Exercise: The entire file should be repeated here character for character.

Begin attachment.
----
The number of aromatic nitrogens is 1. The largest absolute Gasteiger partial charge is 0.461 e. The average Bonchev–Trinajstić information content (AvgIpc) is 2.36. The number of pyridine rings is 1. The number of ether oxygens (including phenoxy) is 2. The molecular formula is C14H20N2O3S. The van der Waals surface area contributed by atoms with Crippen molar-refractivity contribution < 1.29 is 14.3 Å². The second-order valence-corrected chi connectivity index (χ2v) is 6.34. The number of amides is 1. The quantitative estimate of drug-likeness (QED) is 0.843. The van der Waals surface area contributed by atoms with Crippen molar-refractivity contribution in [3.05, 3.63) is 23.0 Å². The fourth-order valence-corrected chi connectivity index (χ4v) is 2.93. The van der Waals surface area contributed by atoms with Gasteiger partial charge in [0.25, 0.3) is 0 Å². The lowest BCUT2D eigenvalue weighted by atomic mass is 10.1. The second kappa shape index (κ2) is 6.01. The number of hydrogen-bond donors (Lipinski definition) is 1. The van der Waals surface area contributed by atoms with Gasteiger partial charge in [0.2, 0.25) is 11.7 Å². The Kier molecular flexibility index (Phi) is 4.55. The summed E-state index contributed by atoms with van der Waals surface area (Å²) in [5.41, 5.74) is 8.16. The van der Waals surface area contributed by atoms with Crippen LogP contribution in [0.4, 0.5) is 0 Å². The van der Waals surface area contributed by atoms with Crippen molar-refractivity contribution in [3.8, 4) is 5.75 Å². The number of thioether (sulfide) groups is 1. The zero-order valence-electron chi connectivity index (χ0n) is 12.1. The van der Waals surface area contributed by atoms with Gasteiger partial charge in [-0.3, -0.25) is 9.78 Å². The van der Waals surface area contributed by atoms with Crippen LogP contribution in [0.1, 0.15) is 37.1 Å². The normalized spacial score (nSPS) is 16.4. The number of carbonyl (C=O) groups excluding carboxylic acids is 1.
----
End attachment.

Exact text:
The number of aromatic nitrogens is 1. The largest absolute Gasteiger partial charge is 0.461 e. The average Bonchev–Trinajstić information content (AvgIpc) is 2.36. The number of pyridine rings is 1. The number of ether oxygens (including phenoxy) is 2. The molecular formula is C14H20N2O3S. The van der Waals surface area contributed by atoms with Crippen molar-refractivity contribution < 1.29 is 14.3 Å². The second-order valence-corrected chi connectivity index (χ2v) is 6.34. The number of amides is 1. The quantitative estimate of drug-likeness (QED) is 0.843. The van der Waals surface area contributed by atoms with Crippen molar-refractivity contribution in [3.05, 3.63) is 23.0 Å². The fourth-order valence-corrected chi connectivity index (χ4v) is 2.93. The van der Waals surface area contributed by atoms with Gasteiger partial charge in [0.25, 0.3) is 0 Å². The lowest BCUT2D eigenvalue weighted by atomic mass is 10.1. The second kappa shape index (κ2) is 6.01. The number of hydrogen-bond donors (Lipinski definition) is 1. The van der Waals surface area contributed by atoms with Gasteiger partial charge in [0.2, 0.25) is 11.7 Å². The Kier molecular flexibility index (Phi) is 4.55. The summed E-state index contributed by atoms with van der Waals surface area (Å²) in [5.41, 5.74) is 8.16. The van der Waals surface area contributed by atoms with Crippen LogP contribution in [0.4, 0.5) is 0 Å². The van der Waals surface area contributed by atoms with Crippen molar-refractivity contribution in [3.8, 4) is 5.75 Å². The number of thioether (sulfide) groups is 1. The zero-order valence-electron chi connectivity index (χ0n) is 12.1. The van der Waals surface area contributed by atoms with Gasteiger partial charge in [-0.3, -0.25) is 9.78 Å². The van der Waals surface area contributed by atoms with Crippen LogP contribution in [0.1, 0.15) is 37.1 Å². The normalized spacial score (nSPS) is 16.4. The number of carbonyl (C=O) groups excluding carboxylic acids is 1.